Figure skating pairs short program, 10 a.m. ET CLICK HERE TO WATCH EVENT LIVE

Russia begins its quest to regain dominance in an event in which Soviet, Unified Team and Russian skaters won gold at every Olympics from 1964 through 2006. The 2010 Olympic podium included zero Russians.

This year, Tatyana Volosozhar and Maksim Trankov are the gold-medal favorites, though not by as big of a margin as a few months ago. Stumbles at the Grand Prix Final and European Championships opened the door for Germans Aliona Savchenko and Robin Szolkowy, the 2010 Olympic bronze medalists.

Savchenko and Szolkowy skate their short program at 12:25 p.m. ET. Volosozhar and Trankov go at 1.

The U.S. sends two pairs, Marissa Castelli and Simon Shnapir (10:55 a.m.) and Felicia Zhang and Nate Bartholomay (11:01 a,m.). Neither is expected to win a medal following the free skate Wednesday, extending an American pairs drought dating to 1988.

Women’s curling, U.S. vs. Great Britain, 10 a.m. ET CLICK HERE TO WATCH EVENT LIVE

The U.S. faces a measuring stick game against the gold-medal favorites skipped by Scot Eve Muirhead. Curling was founded in Scotland.

Erika Brown, 41, skips a U.S. rink on a mission for the first Olympic medal by an American women’s curling team. She competed in the 1988 Olympics at age 15, when curling was a demonstration sport.

Muirhead and Scotland are the reigning world champions and looking to win Great Britain’s first curling gold since 2002.

Men’s snowboard halfpipe, 12:30 p.m. ET — CLICK HERE TO WATCH EVENT LIVE

Shaun White will attempt to become the first U.S. man to win the same Winter Olympic event three times. His biggest competition could come from Russian-born Swiss Iouri Podladtchikov, if they make it through earlier qualifying to the 12-man final.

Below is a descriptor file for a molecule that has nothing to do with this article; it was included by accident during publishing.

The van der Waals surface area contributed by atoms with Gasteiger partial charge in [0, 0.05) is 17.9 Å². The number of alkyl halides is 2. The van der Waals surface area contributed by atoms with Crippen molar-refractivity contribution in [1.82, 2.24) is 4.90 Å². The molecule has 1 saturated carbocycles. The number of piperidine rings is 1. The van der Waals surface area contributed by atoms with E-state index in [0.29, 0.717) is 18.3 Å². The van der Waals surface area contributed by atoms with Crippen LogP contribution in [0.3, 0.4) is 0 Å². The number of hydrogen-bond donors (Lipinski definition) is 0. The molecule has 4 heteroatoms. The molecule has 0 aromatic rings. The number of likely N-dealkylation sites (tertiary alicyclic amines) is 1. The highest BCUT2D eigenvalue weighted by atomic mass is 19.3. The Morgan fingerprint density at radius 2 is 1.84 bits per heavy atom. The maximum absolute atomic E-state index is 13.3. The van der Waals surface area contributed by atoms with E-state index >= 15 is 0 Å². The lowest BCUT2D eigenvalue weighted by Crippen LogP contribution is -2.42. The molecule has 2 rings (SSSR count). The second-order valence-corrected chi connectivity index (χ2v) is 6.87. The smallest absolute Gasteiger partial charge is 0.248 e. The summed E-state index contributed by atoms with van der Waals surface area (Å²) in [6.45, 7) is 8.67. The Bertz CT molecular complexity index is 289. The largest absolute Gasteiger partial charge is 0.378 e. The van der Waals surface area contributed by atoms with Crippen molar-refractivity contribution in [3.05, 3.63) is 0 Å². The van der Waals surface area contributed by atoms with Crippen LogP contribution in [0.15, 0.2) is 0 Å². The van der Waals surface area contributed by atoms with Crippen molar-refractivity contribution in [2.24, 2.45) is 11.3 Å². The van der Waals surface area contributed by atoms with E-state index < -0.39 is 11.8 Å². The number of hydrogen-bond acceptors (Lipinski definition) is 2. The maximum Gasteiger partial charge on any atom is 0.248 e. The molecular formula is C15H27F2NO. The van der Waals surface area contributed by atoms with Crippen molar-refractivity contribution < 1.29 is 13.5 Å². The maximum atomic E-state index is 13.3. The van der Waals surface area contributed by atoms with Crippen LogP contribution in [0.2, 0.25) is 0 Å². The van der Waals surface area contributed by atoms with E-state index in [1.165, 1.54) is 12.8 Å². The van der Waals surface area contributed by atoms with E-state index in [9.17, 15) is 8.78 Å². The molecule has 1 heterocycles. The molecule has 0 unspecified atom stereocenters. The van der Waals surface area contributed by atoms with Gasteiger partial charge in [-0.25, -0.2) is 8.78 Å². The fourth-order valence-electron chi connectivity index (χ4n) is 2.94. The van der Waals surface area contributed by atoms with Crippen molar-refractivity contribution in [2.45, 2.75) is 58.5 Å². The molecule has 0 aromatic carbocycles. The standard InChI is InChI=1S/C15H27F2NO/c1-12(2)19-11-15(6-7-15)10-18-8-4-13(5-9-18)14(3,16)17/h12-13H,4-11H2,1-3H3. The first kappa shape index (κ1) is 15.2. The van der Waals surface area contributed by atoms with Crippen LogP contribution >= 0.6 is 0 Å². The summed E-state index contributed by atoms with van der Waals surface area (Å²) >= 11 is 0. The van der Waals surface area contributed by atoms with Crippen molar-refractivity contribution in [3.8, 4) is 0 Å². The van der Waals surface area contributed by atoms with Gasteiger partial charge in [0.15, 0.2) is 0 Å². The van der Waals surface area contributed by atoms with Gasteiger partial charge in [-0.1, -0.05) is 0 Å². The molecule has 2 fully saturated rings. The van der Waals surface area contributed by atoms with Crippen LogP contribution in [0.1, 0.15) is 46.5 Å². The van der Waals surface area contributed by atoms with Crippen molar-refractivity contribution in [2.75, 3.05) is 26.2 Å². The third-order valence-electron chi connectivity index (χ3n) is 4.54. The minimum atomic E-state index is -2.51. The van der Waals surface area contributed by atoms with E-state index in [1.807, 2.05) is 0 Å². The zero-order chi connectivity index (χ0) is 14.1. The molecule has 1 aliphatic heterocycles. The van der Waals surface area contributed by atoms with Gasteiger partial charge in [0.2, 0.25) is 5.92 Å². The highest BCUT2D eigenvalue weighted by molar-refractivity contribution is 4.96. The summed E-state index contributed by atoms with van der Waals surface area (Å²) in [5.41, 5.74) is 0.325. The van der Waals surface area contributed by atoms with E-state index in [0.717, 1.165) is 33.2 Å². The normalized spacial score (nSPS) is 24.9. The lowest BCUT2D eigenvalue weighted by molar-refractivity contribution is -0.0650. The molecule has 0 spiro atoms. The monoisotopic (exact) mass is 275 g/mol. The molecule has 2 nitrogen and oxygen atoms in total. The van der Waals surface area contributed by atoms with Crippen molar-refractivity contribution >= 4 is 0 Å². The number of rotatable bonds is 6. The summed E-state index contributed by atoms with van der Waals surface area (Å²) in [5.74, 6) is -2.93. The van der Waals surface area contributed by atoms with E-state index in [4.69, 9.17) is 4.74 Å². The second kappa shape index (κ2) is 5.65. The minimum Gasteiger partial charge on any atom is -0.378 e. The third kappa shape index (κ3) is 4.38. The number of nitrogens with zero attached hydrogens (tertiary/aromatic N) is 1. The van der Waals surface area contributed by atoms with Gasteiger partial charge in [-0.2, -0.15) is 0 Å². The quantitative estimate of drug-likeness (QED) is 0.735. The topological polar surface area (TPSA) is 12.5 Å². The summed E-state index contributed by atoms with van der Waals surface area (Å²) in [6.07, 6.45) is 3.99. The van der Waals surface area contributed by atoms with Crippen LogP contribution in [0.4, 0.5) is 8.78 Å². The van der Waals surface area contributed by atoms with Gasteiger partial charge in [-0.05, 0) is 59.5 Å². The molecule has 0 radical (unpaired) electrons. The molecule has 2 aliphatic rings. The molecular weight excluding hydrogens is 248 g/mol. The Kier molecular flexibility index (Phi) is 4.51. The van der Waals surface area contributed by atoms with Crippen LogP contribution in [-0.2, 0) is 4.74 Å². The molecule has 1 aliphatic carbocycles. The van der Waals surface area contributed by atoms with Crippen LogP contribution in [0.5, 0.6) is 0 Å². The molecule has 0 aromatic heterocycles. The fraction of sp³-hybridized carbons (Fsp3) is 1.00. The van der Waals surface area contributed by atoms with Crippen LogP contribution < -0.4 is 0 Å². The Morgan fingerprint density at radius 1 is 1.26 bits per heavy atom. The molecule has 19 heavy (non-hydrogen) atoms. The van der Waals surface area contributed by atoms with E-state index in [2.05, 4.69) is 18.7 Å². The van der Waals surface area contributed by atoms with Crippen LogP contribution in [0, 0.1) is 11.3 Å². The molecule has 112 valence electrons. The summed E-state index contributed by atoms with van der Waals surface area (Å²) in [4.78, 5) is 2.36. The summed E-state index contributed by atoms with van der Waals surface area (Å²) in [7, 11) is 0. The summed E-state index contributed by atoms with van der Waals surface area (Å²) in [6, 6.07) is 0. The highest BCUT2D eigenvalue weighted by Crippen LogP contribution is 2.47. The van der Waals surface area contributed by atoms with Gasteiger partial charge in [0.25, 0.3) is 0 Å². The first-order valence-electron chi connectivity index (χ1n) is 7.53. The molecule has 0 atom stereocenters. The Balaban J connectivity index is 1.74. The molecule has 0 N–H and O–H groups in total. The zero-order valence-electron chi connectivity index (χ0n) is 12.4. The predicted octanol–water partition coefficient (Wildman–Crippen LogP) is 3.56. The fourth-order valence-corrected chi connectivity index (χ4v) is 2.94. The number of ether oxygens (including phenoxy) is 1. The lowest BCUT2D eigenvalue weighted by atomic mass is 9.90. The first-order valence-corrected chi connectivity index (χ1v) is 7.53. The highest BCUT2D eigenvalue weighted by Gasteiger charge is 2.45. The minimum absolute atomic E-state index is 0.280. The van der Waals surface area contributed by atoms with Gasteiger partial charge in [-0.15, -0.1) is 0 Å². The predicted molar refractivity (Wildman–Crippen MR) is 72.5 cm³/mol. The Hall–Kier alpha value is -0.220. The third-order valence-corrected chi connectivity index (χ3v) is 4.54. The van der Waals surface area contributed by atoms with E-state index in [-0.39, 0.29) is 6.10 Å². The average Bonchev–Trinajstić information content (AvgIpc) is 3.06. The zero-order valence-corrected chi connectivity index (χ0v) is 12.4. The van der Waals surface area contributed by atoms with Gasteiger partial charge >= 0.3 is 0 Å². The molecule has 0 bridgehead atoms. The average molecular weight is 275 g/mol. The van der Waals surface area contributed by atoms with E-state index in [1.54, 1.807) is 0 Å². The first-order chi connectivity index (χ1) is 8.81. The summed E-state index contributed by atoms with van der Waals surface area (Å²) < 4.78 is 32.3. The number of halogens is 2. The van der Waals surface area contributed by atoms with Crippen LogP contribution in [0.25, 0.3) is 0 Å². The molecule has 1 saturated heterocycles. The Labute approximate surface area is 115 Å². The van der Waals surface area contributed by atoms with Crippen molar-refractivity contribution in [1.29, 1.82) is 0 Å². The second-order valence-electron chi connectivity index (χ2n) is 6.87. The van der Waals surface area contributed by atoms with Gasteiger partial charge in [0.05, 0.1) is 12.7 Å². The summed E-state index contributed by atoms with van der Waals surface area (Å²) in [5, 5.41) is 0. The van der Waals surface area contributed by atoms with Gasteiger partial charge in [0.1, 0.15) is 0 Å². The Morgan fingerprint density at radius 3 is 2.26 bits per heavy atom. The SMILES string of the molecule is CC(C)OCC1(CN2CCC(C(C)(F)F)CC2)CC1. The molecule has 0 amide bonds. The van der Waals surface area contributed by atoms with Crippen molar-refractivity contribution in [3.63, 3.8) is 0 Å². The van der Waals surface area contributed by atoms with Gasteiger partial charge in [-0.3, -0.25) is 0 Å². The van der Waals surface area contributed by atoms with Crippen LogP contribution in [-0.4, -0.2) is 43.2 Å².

White has dealt with crashes and injuries in the run-up to Sochi and in training at Rosa Khutor Extreme Park, putting a little doubt into his favorite status.

Podladtchikov attempts a trick called the YOLO Flip, a cab double cork 1440, that White has added to his repertoire in the last year. However, Podladtchikov has not had a great success rate landing the trick cleanly. If he goes before White in the final start order and can’t put it down, perhaps White won’t have to attempt his 1440.

The other three Americans are medal threats — Greg Bretz, who was 12th in Vancouver; Danny Davis, the reigning Winter X Games champion; and Taylor Gold, the older brother of women’s snowboarder Arielle Gold.

Keep an eye on Japan’s Ayumu Hirano, who took second to White at the 2013 Winter X Games as a 14-year-old.

Women’s ski jumping normal hill, 1:45 p.m. ET — CLICK HERE TO WATCH EVENT LIVE

At long last, women will jump at the Olympics. A group of 30 will contest the final round under the lights at the RusSki Gorki Jumping Center, following a decade-long fight for inclusion alongside the men, who have been jumping at the Winter Games since the first edition in 1924.

The clear favorite is Japan’s Sara Takanashi, who is 5 feet, 100 pounds and 17 years old. She has won 10 of 13 World Cup events this season after taking silver at last year’s World Championships.

The gold medalist at those worlds was American Sarah Hendrickson, who blew out her right knee in a crash Aug. 21 and furiously rehabbed to make it back in time to compete. This will be her first competition this season, making her medal chances a bit unclear.